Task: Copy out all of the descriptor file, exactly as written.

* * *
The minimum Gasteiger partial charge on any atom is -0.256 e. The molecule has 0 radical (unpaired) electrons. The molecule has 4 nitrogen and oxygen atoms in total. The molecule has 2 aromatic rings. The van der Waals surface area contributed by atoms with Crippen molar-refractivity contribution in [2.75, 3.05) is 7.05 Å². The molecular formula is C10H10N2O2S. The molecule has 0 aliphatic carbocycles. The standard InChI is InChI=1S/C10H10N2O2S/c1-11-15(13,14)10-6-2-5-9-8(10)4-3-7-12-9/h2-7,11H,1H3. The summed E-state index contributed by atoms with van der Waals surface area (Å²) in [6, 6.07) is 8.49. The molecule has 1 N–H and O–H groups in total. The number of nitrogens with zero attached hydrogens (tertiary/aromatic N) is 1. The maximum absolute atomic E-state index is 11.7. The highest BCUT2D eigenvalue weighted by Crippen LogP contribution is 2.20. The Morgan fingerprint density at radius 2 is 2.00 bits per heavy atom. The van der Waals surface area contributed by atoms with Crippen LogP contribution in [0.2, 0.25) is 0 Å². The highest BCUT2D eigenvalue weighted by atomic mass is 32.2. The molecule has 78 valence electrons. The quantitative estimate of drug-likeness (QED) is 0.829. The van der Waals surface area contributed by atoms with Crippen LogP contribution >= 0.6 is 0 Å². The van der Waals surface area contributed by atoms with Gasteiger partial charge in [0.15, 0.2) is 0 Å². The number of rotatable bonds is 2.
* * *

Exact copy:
The minimum Gasteiger partial charge on any atom is -0.256 e. The molecule has 0 radical (unpaired) electrons. The molecule has 4 nitrogen and oxygen atoms in total. The molecule has 2 aromatic rings. The van der Waals surface area contributed by atoms with Crippen molar-refractivity contribution in [2.75, 3.05) is 7.05 Å². The molecular formula is C10H10N2O2S. The molecule has 0 aliphatic carbocycles. The standard InChI is InChI=1S/C10H10N2O2S/c1-11-15(13,14)10-6-2-5-9-8(10)4-3-7-12-9/h2-7,11H,1H3. The summed E-state index contributed by atoms with van der Waals surface area (Å²) in [6, 6.07) is 8.49. The molecule has 1 N–H and O–H groups in total. The number of nitrogens with zero attached hydrogens (tertiary/aromatic N) is 1. The maximum absolute atomic E-state index is 11.7. The highest BCUT2D eigenvalue weighted by Crippen LogP contribution is 2.20. The Morgan fingerprint density at radius 2 is 2.00 bits per heavy atom. The van der Waals surface area contributed by atoms with Crippen LogP contribution in [0.2, 0.25) is 0 Å². The highest BCUT2D eigenvalue weighted by atomic mass is 32.2. The molecule has 78 valence electrons. The quantitative estimate of drug-likeness (QED) is 0.829. The van der Waals surface area contributed by atoms with Crippen LogP contribution >= 0.6 is 0 Å². The van der Waals surface area contributed by atoms with Gasteiger partial charge in [0.15, 0.2) is 0 Å². The number of rotatable bonds is 2.